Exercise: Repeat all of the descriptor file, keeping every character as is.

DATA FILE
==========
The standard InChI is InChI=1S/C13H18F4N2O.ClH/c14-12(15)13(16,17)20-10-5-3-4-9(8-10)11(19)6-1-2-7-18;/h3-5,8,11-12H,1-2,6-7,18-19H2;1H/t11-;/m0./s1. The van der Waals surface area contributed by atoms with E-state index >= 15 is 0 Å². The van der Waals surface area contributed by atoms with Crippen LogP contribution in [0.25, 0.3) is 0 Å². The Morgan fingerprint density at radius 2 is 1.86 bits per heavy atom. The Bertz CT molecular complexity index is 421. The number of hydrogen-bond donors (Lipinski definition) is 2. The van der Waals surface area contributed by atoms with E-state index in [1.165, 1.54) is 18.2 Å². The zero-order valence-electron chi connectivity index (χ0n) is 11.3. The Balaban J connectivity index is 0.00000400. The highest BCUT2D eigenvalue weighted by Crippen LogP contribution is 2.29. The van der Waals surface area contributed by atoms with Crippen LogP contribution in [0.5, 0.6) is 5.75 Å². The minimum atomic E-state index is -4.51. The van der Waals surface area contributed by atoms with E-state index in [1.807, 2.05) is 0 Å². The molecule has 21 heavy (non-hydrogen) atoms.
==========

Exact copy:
The standard InChI is InChI=1S/C13H18F4N2O.ClH/c14-12(15)13(16,17)20-10-5-3-4-9(8-10)11(19)6-1-2-7-18;/h3-5,8,11-12H,1-2,6-7,18-19H2;1H/t11-;/m0./s1. The van der Waals surface area contributed by atoms with E-state index >= 15 is 0 Å². The van der Waals surface area contributed by atoms with Crippen LogP contribution in [0.25, 0.3) is 0 Å². The Morgan fingerprint density at radius 2 is 1.86 bits per heavy atom. The Bertz CT molecular complexity index is 421. The number of hydrogen-bond donors (Lipinski definition) is 2. The van der Waals surface area contributed by atoms with E-state index in [1.165, 1.54) is 18.2 Å². The zero-order valence-electron chi connectivity index (χ0n) is 11.3. The Balaban J connectivity index is 0.00000400. The highest BCUT2D eigenvalue weighted by Crippen LogP contribution is 2.29. The van der Waals surface area contributed by atoms with Crippen LogP contribution in [0.5, 0.6) is 5.75 Å². The minimum atomic E-state index is -4.51. The van der Waals surface area contributed by atoms with E-state index in [1.807, 2.05) is 0 Å². The molecule has 21 heavy (non-hydrogen) atoms.